Courtesy: Energy Star® “Ask the Experts”
The water heater is one of the most overlooked appliances in the home.
Typically, an unassuming cylindrical tank tucked out of the way—usually in the basement or garage—we don’t think about it much, until we must.
Suddenly, our hot showers don’t last as long. Or the water coming out of the tap is more lukewarm than hot—or worse yet—completely cold! That’s why replacing your water heater before it’s too late can help you avoid a major headache when it fails.
When should I consider replacing my water heater?
If you suspect your water heater is more than 10 years old—it is time to consider replacing it before you’re left with an emergency decision.
To determine the age of your water heater, you’ll need to identify the Brand Name and Serial Number for your unit. In some cases, the date of manufacture is printed on the same tank label where the serial number is located. If not, you will need to consult an online water heater industry resource to determine how to read the serial number in a way that will decode the manufacturing date. The following are good resources for looking up your water heater serial number and figuring out your water heater’s age:
• Building Intelligence Center (https://www.building-center.org/water-heater-table-of-contents-age-manufacture-date-serial-number/)
• International Association of Certified Home Inspectors (InterNACHI) (https://www.nachi.org/water-heater-dating-chart.htm)
• Bradford White (https://www.bradfordwhite.com/find-your-model-and-serial-number)
What are the signs my water heater is failing or may need significant
Sometimes water heaters can appear to be working fine and then fail without warning. Most times, though, there are early signs your water heater may need help. Some of the more common red flags for possible water heater failure are:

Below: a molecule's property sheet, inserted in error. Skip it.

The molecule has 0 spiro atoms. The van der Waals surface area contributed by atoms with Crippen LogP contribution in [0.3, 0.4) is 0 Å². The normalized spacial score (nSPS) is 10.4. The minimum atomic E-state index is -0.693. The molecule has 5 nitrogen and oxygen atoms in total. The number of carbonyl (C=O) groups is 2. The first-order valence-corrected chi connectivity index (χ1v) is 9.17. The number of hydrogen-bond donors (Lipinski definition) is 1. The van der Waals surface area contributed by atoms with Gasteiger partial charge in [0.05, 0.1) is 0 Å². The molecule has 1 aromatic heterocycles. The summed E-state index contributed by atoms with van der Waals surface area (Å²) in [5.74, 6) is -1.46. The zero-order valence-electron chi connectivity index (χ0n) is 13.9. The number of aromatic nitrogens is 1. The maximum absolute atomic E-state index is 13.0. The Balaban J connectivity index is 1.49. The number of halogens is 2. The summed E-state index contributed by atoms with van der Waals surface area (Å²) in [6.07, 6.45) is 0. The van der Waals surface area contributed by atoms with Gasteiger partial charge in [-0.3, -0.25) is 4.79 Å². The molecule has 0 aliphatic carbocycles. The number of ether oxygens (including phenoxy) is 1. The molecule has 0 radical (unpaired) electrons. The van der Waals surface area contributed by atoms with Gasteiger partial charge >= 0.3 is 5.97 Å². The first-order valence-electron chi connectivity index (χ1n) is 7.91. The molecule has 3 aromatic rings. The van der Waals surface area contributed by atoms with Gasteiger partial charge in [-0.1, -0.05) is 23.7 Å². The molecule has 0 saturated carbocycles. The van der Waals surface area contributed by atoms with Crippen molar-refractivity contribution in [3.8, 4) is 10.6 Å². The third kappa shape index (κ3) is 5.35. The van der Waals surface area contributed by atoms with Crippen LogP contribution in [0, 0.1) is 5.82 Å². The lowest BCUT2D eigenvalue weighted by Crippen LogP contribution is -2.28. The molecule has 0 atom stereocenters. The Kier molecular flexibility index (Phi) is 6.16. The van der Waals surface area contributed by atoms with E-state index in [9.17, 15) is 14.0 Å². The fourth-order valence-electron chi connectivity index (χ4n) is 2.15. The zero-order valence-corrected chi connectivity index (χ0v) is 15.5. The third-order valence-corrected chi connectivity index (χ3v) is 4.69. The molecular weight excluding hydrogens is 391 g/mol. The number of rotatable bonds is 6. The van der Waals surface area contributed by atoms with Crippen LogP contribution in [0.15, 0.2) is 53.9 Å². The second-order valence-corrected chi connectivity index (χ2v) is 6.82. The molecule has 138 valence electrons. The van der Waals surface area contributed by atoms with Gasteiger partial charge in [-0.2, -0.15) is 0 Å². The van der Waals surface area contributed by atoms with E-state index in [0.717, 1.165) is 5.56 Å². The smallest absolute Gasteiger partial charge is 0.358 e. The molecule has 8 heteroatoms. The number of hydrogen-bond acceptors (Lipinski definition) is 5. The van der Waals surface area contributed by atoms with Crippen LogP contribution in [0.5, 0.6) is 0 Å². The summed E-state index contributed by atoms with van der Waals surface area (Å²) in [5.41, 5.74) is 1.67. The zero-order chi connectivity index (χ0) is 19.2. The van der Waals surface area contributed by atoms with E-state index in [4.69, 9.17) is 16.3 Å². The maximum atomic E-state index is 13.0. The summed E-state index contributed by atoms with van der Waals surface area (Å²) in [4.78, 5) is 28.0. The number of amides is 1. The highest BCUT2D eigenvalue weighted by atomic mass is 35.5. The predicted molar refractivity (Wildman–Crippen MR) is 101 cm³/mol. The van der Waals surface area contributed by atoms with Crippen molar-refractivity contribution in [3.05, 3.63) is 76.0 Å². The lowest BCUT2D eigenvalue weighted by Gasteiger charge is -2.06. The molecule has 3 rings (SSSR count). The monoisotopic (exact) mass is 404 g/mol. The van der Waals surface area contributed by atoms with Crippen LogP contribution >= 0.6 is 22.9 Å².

• Visible corrosion. Corrosion is a sign the water heater is breaking down. Whether the corrosion is around the water lines or on the unit itself, it is a sign of deterioration that can lead to weakening the system and contributing to the water heater failing.
• Water leaking. Leaks from any joints, seals, or seams of your hot water heater is usually an indication there is a problem (potentially caused by corrosion, as mentioned above). Hot water heaters are designed to be a “closed” system and any moisture outside of that system is an indication something is breaking down. Water leaking can get worse and not only be damaging to the water heater itself, but potentially the area and things around it.
• Rust in your water. Rust in the water is usually a sign the interior of the water heating system is corroding and breaking down.
• Lack of available hot water. Aging and poor maintenance can cause sediment to build up inside the tank in a way that reduces capacity. Chemicals and minerals in our water can contribute to the corrosion and breaking down of the inside of the tank. The sediment and particulates can then build up and reduce the available water to be heated and used by your home.
• Rumbling noises. Water heaters are designed to operate consistently, quietly, and reliably. If your water heater is making unusual noises, rumblings, or vibrations, it is likely straining to operate correctly. Very often rumbling can be attributed to a build-up of sediment on the bottom of the tank, which can lead to bigger problems. Any noises should be checked out.
Ignoring these issues can lead to sudden failure of the water heater, cold water, and in some cases, tank rupture and water damage to the floor and carpets. The other downside to sudden failure is you may have to schedule an emergency replacement with the plumber, which can be more expensive, and typically limit your replacement options to inefficient models with high operating costs. (Editor’s Note: To learn more about Steele-Waseca Cooperative Electric’s water heater program, please visit https://swce.coop/swce-field-services/save-money-and-energy/